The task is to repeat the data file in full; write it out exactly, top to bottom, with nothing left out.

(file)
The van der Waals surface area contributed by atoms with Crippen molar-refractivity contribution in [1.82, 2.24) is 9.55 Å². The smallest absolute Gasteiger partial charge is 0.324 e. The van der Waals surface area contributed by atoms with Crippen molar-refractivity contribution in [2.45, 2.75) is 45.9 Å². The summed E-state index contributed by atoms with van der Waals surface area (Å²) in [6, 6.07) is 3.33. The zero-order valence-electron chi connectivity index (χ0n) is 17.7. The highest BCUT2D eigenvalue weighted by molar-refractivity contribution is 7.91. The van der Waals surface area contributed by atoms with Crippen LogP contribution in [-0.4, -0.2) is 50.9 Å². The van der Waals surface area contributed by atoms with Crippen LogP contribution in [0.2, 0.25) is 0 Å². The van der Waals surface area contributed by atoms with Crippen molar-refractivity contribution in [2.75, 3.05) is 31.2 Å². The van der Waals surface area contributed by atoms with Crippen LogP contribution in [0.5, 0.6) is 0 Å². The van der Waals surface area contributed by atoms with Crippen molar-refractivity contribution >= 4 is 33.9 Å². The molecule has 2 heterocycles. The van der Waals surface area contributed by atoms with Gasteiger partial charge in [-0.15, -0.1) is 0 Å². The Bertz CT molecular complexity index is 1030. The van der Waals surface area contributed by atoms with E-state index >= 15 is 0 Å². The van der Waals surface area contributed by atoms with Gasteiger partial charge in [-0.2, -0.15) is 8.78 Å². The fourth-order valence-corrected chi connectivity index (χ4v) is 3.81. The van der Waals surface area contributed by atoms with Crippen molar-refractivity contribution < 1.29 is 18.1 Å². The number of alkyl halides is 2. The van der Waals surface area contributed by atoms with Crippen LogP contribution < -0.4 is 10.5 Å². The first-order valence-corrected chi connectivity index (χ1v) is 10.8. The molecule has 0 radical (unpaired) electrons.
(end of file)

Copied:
The van der Waals surface area contributed by atoms with Crippen molar-refractivity contribution in [1.82, 2.24) is 9.55 Å². The smallest absolute Gasteiger partial charge is 0.324 e. The van der Waals surface area contributed by atoms with Crippen molar-refractivity contribution in [2.45, 2.75) is 45.9 Å². The summed E-state index contributed by atoms with van der Waals surface area (Å²) in [6, 6.07) is 3.33. The zero-order valence-electron chi connectivity index (χ0n) is 17.7. The highest BCUT2D eigenvalue weighted by molar-refractivity contribution is 7.91. The van der Waals surface area contributed by atoms with Crippen LogP contribution in [-0.4, -0.2) is 50.9 Å². The van der Waals surface area contributed by atoms with Crippen LogP contribution in [0.2, 0.25) is 0 Å². The van der Waals surface area contributed by atoms with Crippen molar-refractivity contribution in [2.75, 3.05) is 31.2 Å². The van der Waals surface area contributed by atoms with Crippen LogP contribution in [0.5, 0.6) is 0 Å². The van der Waals surface area contributed by atoms with Crippen molar-refractivity contribution >= 4 is 33.9 Å². The molecule has 2 heterocycles. The van der Waals surface area contributed by atoms with Gasteiger partial charge in [-0.15, -0.1) is 0 Å². The Bertz CT molecular complexity index is 1030. The van der Waals surface area contributed by atoms with E-state index >= 15 is 0 Å². The van der Waals surface area contributed by atoms with Gasteiger partial charge in [-0.2, -0.15) is 8.78 Å². The fourth-order valence-corrected chi connectivity index (χ4v) is 3.81. The van der Waals surface area contributed by atoms with Crippen molar-refractivity contribution < 1.29 is 18.1 Å². The number of alkyl halides is 2. The van der Waals surface area contributed by atoms with Crippen LogP contribution < -0.4 is 10.5 Å². The first-order valence-corrected chi connectivity index (χ1v) is 10.8. The molecule has 0 radical (unpaired) electrons.